be obtained from our Field Service offices, the form needed for filing
for CRSC is DD Form 2860," she said. "This is only for Chapter 61
veterans (medical retirement) or retirees who have a combat-related
injury, but I am not certain that all eligible blinded veterans are
receiving this benefit."
Blind Veterans Internet (BVI) Radio was launched in early April by a member of the BVA Florida Regional Group.
Paul Kaminsky of Middleburg, Florida,
came up with the idea to provide an additional forum for discussion of
veterans' issues and an opportunity for blinded veterans to participate
in events that would otherwise be out of their reach.
"I'm still in the learning phase but
hopefully I will be broadcasting the Florida Regional Group State
Convention at the end of the month," said Paul in early April. "Persons
not able to attend may tune in and perhaps become motivated to attend in
According to Paul, the current
programming is simple with the setup of a loop that runs two songs
followed by BVA, DAV, and VA promotional audio spots. He hopes future
programming will contain time-blocked segments such as training
seminars, weekly chat room sessions, and talk sessions similar to those
webcast on ACB Radio.
"There are so many avenues we can open and
travel down in order to make this new site something special," he said.
"As always, I am open to creative suggestions from those who will give
it a try and be willing to tell me what they think."
For Community Service
Dale Stamper, BVA Director of District 4, received his city's Chamber of Commerce Distinguished Citizen Award for 2011.
A resident of Hayden, Idaho, Dale was one of six honorees at a
banquet held March 26 at the Hayden Country Club. He was accompanied by
his wife, Cora, and sons Rob and Dan. The featured speaker at the
banquet was former New York Yankee pitcher Don Larsen, the only player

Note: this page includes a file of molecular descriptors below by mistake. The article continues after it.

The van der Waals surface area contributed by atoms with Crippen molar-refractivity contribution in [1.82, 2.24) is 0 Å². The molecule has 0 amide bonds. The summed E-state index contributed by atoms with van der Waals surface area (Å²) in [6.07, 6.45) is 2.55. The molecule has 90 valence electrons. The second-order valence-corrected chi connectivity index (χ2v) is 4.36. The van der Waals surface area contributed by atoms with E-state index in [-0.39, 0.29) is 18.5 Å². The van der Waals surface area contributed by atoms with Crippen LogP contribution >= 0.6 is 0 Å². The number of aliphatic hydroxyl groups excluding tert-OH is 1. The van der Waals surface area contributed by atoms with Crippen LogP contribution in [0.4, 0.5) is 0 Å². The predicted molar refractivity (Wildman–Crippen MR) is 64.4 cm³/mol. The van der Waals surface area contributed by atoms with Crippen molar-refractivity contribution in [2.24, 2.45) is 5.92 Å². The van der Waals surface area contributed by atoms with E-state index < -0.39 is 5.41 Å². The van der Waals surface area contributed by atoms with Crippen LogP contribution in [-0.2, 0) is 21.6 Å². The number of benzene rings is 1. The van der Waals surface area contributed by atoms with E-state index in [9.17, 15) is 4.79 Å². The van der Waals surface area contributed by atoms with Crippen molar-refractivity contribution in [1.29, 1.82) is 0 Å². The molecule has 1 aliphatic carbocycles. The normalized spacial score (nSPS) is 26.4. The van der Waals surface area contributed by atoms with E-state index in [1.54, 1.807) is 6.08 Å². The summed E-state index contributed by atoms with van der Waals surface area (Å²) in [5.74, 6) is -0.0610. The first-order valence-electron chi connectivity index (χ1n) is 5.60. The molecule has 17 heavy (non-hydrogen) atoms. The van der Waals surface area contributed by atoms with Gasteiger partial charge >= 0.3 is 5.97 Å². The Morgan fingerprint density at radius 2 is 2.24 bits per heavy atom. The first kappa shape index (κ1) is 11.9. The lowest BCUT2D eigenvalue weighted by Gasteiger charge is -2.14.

in history to pitch a perfect game in the World Series (1957 against the
crosstown rival Brooklyn Dodgers). Larsen is also a resident of the
Dale and Cora Stamper visited with legendary pitcher Don Larsen following March 26 banquet in Hayden.
The six awards presented spelled out the
word "Hayden," the name of the city. H is for Humanitarian, A for Arts, Y
for Youth (either a young person or someone working with youths), D for
Distinguished Citizen, E for Education, and N for New Business.
The criteria that qualified Dale for
the honor was his active involvement in two Veterans Service
Organizations, his counseling and speaking activities as a minister, and
the self-sufficiency he has demonstrated throughout his life,
especially since losing his sight.
The nomination, composed by Dale's
Disabled American Veterans Chapter Auxiliary Commander, Marilyn R. Hunt,
USN (Ret.), described the manner in which he has shoveled his own
driveway and sidewalk since 1970 by "graphing off in his mind" the
proportions of the area and then systematically getting the job done.
The feat is more impressive since the driveway is on a slope that can
make the job challenging and at times even dangerous.
"Mr. Dale Stamper is a model citizen of the
Hayden community and an outstanding example of how a person who is
totally blind can overcome his catastrophic disabilities in a stellar
manner," the nomination stated. "He is a shining example to others in
Focus Group on Intrepid
Includes NY Blinded Vets
Two members of the Blinded Veterans
Association's New York Regional Group, Ron White and Enrique Sanchez,
were among a group of blind and visually impaired individuals from the
New York City Metropolitan Area invited to act as consultants for a
study conducted by the Education and Access staff of the Intrepid Sea,
Air, and Space Museum.
Enrique Sanchez, left, and Ron White aboard Intrepid during special focus group activities coordinated by Art Education for the Blind.
The multicultural group of adults in their
mid-20s to late 70s in age came together on April 14 aboard the
Intrepid, located on the west side of Manhattan on the banks of the
The inclusion of BVA members came about as a result of BVA's
partnership with Art Education for the Blind (AEB), based in New York.
Enrique learned of the opportunity from New York Regional Group
President Dennis O'Connell.
Individuals interested in participating in
the four-hour event were required to contact the Intrepid's Education
and Access Coordinator, Miranda Appelbaum. The focus group's purpose was
to evaluate two tactile descriptive booklets and determine the ease or
difficulty with which they were understood. The group's members then